Some Basic Issues
#1 Is there any way around the employer control of treatment by use of their medical provider networks (MPN)?
YES. Pre-designate your primary physician on the appropriate forms. And, if the employer fails to notify workers of their rights, the workers can gain control over their choice of doctors. California Labor Code 3550, 3551.
#2 Is the employer required to both (A) engage in ,a good faith “inter-active process” with Injured workers and (B) make reasonable accommodation”
YES. An employer’s failure to engage in a timely, good faith, interactive process with an employee to determine an effective reasonable accommodation for that employee with a known physical disability is a violation of State law. California Government Code Section 12940(m)(n) Reasonable accommodation may include, but is not limited to the following: Making existing facilities used by employees readily accessible to, and usable by individuals with disabilities; Job restructuring, part time or modified work schedules, reassignment to a vacant position, acquisition or modification of equipment or devises, adjustment or modifications of examinations, training materials or policies, the provision of qualified readers or interpreters, and other similar accommodations for individuals with disabilities
#3 Is it unlawful for an employer to discriminate or retaliate against a worker who is injured in the line of duty”
YES. Labor Code 132a. Some examples of cases handled by our firm: In one case, an L.A. City trash collector (who loved his job!) was removed from his job because of a doctor’s finding that he had lost 50% of his pre-injury lifting capacity. But the employer had no idea as to the worker’s pre-injury capacity. It just “assumed” that the average worker had a lifting capacity of 100 pounds – so that the “average person” with a 50% loss of lifting capacity could only lift up to 50 pounds, and thus could not meet the employers’ requirement to lift 60 pounds. But our client was not the “average person”. Neither are you. Neither am I. We are individuals We are entitled under the law to an individualized determination of our capabilities. After 17 months of litigation. The WCAB ordered the employer to reinstate the trash collector, pay his back wages, and a $10,000 penalty under Labor Code 132a.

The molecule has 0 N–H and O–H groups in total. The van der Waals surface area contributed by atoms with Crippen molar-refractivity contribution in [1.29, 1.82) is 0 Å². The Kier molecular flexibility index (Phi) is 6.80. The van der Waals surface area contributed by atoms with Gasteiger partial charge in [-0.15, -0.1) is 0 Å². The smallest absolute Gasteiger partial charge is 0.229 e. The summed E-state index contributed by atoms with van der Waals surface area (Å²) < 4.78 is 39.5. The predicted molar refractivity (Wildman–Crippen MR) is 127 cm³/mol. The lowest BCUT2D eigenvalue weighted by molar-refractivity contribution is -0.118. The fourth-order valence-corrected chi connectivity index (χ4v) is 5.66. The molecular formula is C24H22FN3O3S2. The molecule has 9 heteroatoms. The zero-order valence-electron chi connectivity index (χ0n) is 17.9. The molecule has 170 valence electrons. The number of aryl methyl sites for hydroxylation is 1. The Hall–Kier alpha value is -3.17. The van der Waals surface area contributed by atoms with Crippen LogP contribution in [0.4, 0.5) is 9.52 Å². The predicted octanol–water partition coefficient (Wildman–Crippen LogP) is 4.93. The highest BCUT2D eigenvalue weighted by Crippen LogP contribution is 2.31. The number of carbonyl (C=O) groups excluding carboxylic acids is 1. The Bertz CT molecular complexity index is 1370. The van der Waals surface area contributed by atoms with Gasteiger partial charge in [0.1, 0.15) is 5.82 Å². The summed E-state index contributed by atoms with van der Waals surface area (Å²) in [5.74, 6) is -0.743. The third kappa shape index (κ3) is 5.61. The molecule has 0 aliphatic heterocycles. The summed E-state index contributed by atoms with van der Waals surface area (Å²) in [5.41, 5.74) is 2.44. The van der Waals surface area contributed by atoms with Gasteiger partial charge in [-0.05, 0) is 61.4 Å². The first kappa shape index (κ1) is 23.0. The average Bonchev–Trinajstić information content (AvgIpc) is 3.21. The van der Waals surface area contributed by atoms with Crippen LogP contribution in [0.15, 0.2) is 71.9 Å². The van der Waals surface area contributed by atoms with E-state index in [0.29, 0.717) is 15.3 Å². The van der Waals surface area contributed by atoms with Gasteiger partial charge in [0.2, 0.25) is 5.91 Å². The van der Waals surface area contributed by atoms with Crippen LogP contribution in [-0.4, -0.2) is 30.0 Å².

Similarly, a County nurse working at LAC/USC was found to have a 25% loss of her pre-injury capacity for work. Again, the employer had no idea as to this worker’s pre-injury capacity – and thus the employer had no idea as to the worker’s capability with a 25% reduction from her pre-injury capacity. The employer just assumed she could not do the job. Remember what your mother told you about making assumptions? The employer should have listened to your mother. Instead, this nurse was wrongfully removed from her job. After trial, the WCAB ordered the County to reinstate the nurse, pay more than 16 months of back pay, and pay a $10,000 penalty. Then, in a separate action in U.S. District Court, a Federal judge entered a directed verdict in her favor under the Americans with Disabilities Act, and awarded her additional sums for her emotional distress litigation costs. Know your rights!
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Los Angeles, CA 90017
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